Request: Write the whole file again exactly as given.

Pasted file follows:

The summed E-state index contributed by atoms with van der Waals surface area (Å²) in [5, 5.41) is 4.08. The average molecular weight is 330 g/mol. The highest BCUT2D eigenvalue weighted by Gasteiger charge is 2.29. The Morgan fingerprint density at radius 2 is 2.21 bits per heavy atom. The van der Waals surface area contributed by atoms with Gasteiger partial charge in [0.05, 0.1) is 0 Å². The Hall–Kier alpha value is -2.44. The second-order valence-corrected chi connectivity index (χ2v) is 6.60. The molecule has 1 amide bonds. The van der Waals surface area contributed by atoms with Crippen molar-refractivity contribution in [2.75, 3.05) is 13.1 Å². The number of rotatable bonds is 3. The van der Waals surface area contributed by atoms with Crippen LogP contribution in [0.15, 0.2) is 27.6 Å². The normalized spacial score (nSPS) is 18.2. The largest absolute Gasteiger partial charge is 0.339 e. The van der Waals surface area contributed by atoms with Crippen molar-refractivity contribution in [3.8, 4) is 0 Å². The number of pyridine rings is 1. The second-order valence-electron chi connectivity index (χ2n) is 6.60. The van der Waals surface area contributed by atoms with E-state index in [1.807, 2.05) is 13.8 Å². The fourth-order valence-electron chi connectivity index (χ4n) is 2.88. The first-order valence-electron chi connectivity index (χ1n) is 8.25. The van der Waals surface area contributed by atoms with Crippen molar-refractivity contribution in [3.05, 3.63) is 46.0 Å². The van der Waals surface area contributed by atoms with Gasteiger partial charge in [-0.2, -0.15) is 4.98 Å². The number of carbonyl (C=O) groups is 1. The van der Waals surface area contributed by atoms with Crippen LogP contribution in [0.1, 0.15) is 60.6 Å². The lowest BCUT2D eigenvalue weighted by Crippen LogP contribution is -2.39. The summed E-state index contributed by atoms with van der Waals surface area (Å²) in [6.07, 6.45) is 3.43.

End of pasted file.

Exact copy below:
The summed E-state index contributed by atoms with van der Waals surface area (Å²) in [5, 5.41) is 4.08. The average molecular weight is 330 g/mol. The highest BCUT2D eigenvalue weighted by Gasteiger charge is 2.29. The Morgan fingerprint density at radius 2 is 2.21 bits per heavy atom. The van der Waals surface area contributed by atoms with Gasteiger partial charge in [0.05, 0.1) is 0 Å². The Hall–Kier alpha value is -2.44. The second-order valence-corrected chi connectivity index (χ2v) is 6.60. The molecule has 1 amide bonds. The van der Waals surface area contributed by atoms with Crippen molar-refractivity contribution in [2.75, 3.05) is 13.1 Å². The number of rotatable bonds is 3. The van der Waals surface area contributed by atoms with Crippen LogP contribution in [0.15, 0.2) is 27.6 Å². The normalized spacial score (nSPS) is 18.2. The largest absolute Gasteiger partial charge is 0.339 e. The van der Waals surface area contributed by atoms with Crippen molar-refractivity contribution in [3.8, 4) is 0 Å². The number of pyridine rings is 1. The second-order valence-electron chi connectivity index (χ2n) is 6.60. The van der Waals surface area contributed by atoms with E-state index in [1.807, 2.05) is 13.8 Å². The fourth-order valence-electron chi connectivity index (χ4n) is 2.88. The first-order valence-electron chi connectivity index (χ1n) is 8.25. The van der Waals surface area contributed by atoms with Crippen molar-refractivity contribution in [3.05, 3.63) is 46.0 Å². The van der Waals surface area contributed by atoms with Gasteiger partial charge in [-0.2, -0.15) is 4.98 Å². The number of carbonyl (C=O) groups is 1. The van der Waals surface area contributed by atoms with Crippen LogP contribution in [0.1, 0.15) is 60.6 Å². The lowest BCUT2D eigenvalue weighted by Crippen LogP contribution is -2.39. The summed E-state index contributed by atoms with van der Waals surface area (Å²) in [6.07, 6.45) is 3.43.